Fewer advisors want to become branch managers than ever before. As the problem of the aging advisor population becomes more acute, this shortage will only become worse. At the same time, there are more unemployed branch managers than ever before. Will the industry be farsighted enough to take advantage of the many former branch managers to mitigate the coming shortage of branch managers who have production experience?
Advisors have long accepted that their leaders do not have to be superstar advisors to become effective branch managers. But every advisor I spoke with feels that something is lost when branch and firm leaders have never been advisors.
Merrill Lynch advisor: “In the old days, our CEOs had all been advisors. Schreyer, Regan, Komansky all wrote tickets to make a living. Since Stan O’Neal was CEO, we have not had that.”
Sarch: “Give me an example of something that is lost when leadership has never walked in your shoes?”
Advisor: “OK, take the new small account policy. While I understand the need to encourage us to open larger accounts, leaders who were never advisors don’t understand that big accounts are usually opened initially as smaller accounts. Why not institute a policy that retroactively pays us for fees forfeited when the account was small if and when the account becomes large?”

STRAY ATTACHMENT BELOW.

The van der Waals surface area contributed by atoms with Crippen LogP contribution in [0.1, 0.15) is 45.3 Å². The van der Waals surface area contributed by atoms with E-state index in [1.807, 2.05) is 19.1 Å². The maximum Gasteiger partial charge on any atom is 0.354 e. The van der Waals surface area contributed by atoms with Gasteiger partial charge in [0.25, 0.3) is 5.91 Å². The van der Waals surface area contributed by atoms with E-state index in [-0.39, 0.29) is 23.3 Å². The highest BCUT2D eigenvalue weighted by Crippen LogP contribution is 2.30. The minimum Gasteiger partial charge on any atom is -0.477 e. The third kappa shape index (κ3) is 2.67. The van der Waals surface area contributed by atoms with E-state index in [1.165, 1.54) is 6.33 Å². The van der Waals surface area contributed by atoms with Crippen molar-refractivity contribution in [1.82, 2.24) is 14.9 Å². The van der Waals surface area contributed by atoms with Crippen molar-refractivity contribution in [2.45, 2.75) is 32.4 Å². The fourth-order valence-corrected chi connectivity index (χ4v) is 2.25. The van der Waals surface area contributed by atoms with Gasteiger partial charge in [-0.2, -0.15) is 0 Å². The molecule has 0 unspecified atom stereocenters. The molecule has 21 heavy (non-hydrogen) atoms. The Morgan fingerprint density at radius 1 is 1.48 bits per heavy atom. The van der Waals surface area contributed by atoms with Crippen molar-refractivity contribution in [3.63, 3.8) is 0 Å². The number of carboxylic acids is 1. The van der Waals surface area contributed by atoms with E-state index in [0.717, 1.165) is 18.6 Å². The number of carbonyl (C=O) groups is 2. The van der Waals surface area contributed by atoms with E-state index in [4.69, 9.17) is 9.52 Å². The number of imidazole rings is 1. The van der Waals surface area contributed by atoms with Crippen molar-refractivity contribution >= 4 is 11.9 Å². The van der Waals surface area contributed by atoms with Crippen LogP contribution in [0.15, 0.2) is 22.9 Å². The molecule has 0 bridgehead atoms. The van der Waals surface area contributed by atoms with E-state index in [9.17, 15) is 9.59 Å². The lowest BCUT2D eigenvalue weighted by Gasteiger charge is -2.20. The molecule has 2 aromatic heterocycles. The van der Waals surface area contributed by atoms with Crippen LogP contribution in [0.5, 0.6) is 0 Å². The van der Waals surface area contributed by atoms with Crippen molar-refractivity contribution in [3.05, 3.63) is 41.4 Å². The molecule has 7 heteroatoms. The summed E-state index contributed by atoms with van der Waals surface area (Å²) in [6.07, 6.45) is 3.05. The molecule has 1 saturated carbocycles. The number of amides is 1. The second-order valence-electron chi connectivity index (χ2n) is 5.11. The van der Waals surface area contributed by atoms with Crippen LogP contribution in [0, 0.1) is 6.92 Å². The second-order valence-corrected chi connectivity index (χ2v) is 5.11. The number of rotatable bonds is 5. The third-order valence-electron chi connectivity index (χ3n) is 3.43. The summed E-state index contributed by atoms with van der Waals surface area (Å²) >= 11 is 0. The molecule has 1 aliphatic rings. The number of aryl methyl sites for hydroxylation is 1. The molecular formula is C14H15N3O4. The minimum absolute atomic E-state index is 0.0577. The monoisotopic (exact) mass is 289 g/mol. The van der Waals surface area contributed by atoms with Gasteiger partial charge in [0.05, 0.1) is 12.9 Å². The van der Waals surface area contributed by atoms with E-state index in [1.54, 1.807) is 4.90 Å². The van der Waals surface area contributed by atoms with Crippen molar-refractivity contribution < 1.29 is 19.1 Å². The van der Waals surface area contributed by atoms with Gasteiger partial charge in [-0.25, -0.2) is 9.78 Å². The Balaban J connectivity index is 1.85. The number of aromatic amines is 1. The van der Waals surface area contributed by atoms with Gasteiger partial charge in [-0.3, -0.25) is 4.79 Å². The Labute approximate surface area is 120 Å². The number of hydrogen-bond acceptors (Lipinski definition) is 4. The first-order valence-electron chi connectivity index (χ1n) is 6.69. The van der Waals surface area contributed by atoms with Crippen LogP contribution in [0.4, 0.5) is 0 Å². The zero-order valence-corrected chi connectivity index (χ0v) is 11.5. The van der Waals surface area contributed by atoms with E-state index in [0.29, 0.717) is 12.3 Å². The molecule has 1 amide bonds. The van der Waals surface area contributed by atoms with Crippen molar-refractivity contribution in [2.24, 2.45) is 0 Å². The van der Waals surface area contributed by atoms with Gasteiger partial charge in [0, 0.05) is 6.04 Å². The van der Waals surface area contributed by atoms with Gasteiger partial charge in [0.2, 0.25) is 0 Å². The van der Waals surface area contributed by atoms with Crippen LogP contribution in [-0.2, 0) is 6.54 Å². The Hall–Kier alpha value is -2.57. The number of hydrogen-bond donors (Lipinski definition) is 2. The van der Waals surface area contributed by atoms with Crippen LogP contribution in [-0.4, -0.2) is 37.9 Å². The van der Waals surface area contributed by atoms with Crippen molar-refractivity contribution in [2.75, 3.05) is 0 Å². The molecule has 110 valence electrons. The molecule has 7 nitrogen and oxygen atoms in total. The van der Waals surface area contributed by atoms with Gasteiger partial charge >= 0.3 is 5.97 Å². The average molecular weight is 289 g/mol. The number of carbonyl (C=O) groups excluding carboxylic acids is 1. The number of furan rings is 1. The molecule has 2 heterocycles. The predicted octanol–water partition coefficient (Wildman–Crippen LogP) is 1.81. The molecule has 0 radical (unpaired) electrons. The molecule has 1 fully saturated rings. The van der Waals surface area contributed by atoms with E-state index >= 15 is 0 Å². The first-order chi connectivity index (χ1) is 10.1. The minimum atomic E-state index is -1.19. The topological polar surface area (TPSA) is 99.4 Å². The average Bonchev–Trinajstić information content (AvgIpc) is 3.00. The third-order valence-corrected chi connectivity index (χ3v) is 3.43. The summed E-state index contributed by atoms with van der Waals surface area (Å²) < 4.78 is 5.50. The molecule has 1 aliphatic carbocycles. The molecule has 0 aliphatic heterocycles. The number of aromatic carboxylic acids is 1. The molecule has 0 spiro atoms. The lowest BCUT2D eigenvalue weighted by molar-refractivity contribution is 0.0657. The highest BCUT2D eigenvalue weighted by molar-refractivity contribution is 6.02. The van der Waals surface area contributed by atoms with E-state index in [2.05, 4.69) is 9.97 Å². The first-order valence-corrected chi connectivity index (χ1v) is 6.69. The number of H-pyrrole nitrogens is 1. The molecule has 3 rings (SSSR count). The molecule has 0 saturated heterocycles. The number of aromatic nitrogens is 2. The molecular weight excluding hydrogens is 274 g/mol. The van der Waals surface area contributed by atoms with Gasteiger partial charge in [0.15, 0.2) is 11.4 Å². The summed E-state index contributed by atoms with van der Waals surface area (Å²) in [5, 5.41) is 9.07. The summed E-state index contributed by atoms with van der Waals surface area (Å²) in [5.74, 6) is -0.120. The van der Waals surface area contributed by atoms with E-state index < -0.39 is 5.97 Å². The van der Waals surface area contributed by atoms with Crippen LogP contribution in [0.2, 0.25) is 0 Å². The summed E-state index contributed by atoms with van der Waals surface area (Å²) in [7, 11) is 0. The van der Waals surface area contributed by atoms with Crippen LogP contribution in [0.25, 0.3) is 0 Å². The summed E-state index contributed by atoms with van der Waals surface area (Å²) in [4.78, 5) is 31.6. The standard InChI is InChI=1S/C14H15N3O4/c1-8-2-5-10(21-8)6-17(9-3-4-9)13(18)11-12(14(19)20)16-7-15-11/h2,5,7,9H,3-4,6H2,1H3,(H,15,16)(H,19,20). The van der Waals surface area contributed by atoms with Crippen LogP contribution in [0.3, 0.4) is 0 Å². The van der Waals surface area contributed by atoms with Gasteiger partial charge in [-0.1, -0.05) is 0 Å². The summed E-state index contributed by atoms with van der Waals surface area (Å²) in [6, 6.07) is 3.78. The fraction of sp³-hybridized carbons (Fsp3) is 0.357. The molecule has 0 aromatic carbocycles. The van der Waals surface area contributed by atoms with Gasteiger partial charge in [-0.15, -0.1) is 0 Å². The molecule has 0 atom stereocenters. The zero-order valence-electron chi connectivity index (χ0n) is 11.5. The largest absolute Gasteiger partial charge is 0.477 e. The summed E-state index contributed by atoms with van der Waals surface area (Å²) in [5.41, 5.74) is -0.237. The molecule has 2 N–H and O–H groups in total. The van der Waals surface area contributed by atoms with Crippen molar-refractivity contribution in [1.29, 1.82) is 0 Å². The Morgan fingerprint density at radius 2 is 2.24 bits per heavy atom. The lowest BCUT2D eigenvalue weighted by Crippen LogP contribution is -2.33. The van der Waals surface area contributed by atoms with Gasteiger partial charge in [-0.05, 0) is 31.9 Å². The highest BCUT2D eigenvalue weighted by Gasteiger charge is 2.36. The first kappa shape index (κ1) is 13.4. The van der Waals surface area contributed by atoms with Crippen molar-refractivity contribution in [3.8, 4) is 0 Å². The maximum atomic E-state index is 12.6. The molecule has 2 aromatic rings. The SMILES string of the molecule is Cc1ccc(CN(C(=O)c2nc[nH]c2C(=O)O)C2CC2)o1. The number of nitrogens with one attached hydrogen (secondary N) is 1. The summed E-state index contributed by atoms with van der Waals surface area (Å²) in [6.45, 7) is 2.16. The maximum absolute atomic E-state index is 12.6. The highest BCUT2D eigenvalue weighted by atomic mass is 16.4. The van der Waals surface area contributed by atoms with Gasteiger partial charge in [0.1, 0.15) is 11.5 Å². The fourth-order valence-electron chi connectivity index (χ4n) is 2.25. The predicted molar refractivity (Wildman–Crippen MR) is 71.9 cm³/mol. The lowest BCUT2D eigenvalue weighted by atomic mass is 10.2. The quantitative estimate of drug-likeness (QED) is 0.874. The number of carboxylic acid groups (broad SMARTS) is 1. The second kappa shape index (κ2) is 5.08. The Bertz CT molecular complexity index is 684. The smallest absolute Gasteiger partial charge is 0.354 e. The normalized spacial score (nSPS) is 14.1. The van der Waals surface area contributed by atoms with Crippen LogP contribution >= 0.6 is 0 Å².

Another Merrill advisor feels strongly that branch managers who have never spent significant time in a branch won’t be able to make crucial calls: “I don’t need my manager often, but when I do, it’s important. Sometimes a client needs to hear from ‘the Boss,’ who has the gravitas to defuse a problem. Clients can get irrational. I need a manager who has institutional memory and knows which advisors in his office or complex are worth going to bat for. I fear that if my manager has never been in my seat, little problems that could have stayed local will become big problems for everyone.”
As the wirehouses awaken to the problem of an aging sales force, they must realize their best branch managers are aging too. The next wave of branch managers will still need to be effective problem solvers, recruiters and business builders. But will they be able to develop those skills without ever having dealt directly with clients? And what are the long-term consequences of a field leadership that has never spent time in the field?
A possible result will be the further fraying of loyalties, fueling the diaspora of wirehouse advisors to other types of firms. Do you have warm feelings about that former branch manager who made a difference to your business, helped you avoid regulatory potholes and added value to the work you do every day? Perhaps you’ll be able to work for that individual at his or her newly created firm down the street. Entrepreneurialism will win out after all.